Other types of respiratory therapy devices may be used to develop airway pressure to treat disordered breathing and/or other respiratory diseases and disorders. Such device may include, for example, ventilators, gas or oxygen therapy devices, among others. Some devices, such as servo ventilation devices, provide airway pressure dependent on the respiration cycle stage. A servo ventilation device provides positive pressure on inhalation and negative pressure on exhalation. The term xPAP will be used herein as a generic term for any device that uses a form of positive airway pressure, whether continuous or otherwise.
The positive airway pressure (xPAP) device 210 of
The xPAP device 210 includes a flow generator 242 that pulls in air through a filter. The flow generator 242 is controlled by the pressure control circuitry 244 to deliver an appropriate air pressure to the patient. Air flows through tubing 246 coupled to the xPAP device 210 and is delivered to the patient's airway through a mask 248. In one example, the mask 248 may be a nasal mask covering only the patient's nose. In another example, the mask 248 covers the patient's nose and mouth.
The xPAP device 210 may include a communications unit for communicating with one or more separate devices, including patient-external and/or patient-internal monitoring, diagnostic and/or therapeutic devices. In one example, the xPAP device 210 may receive control signals for controlling delivery of the respiratory therapy from an implantable therapy or monitoring device. In another example, the xPAP device 210 may receive control signals for controlling delivery of the respiratory therapy from a patient management server or other computing device.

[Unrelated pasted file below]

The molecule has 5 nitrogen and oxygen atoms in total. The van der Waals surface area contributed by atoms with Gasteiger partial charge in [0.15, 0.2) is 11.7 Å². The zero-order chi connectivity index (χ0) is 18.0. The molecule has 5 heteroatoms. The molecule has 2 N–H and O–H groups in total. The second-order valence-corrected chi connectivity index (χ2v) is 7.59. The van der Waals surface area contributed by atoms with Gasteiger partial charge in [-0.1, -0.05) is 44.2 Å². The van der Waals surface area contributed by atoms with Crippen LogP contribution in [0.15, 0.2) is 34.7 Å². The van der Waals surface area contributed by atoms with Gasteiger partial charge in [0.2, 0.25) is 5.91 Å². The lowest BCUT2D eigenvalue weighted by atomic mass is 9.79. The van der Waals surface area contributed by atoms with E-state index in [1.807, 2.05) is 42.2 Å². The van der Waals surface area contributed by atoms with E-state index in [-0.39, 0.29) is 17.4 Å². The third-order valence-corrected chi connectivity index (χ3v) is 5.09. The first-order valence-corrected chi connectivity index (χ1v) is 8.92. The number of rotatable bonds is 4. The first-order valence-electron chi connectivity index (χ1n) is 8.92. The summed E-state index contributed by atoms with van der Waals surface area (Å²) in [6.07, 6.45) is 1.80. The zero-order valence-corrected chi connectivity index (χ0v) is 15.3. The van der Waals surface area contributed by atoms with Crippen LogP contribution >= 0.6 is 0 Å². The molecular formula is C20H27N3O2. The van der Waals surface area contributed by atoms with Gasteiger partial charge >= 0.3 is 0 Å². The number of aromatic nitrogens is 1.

In one configuration, the xPAP unit 210 includes a control unit 230 that further contains a cardiac cycle sensor 222. The cardiac cycle sensor 222 measures a physiological parameter associated with the patient's cardiac cycle and sends cardiac cycle information to a phase detector 232. The phase detector 232 detects cardiac cycle phase based on the monitored physiological parameter. In one implementation, the cardiac cycle information may be determined from cardiac electrical activity detected using implantable electrogram (EGM) sensors or patient-external electrocardiogram (ECG) sensors. In other implementations the cardiac cycle information may be detected, for example, based on various parameters that may be sensed by the cardiac cycle sensor 222, including one or more of blood pressure, blood oxygen saturation, e.g., via pulse oximetry, thoracic motion, e.g., via thoracic electrical impedance, heart sounds, airway pressure modulation, and/or atrial tonometry.
Cardiac cycle phase may be determined by the timing of cardiac paces delivered to the patient. In one embodiment, illustrated in
In one example, cardiac electrodes may be positioned in, on or about the heart in appropriate locations to sense the cardiac electrical activity of one or more heart chambers and/or to deliver pacing pulses to the heart. The cardiac electrodes may be coupled to the implantable cardiac device 290 through an intracardiac, intrathoracic, or subcutaneous lead system.
In one configuration, cardiac electrical activity is sensed by intracardiac EGM electrodes. Signals corresponding to the cardiac electrical activity are transmitted to a control unit 230 disposed within the implantable housing of the cardiac therapy or monitoring device 290. The control unit 230 evaluates the cardiac electrical signals to determine cardiac cycle phase. Control signals for controlling the airway pressure therapy are developed by the control unit 230 based on the sensed cardiac electrical activity. The control signals direct the respiratory therapy controller unit 210 to modulate therapy based on cardiac cycle phase.
In another configuration, the implantable cardiac device 290 comprises a cardiac rhythm management (CRM) system including a pacemaker that delivers cardiac pacing pulses to one or more heart chambers. The cardiac pacing pulses may be delivered to treat bradycardia, tachycardia and/or cardiac mechanical dysynchrony.
The pacing pulses produce contractions of the heart chambers that may be used to regulate and/or synchronize the heart contractions to enhance the pumping action of the heart. In this configuration, the cardiac cycle phase information may be determined from the timing of the cardiac paces. Cardiac pacing information, e.g., the timing of pacing pulses delivered to the heart chambers, may be provided to the therapy control unit 230 by the pacemaker of the CRM system 290. The cardiac pacing information is used by the therapy control unit 230 to develop control signals for controlling the respiratory therapy based on cardiac phase.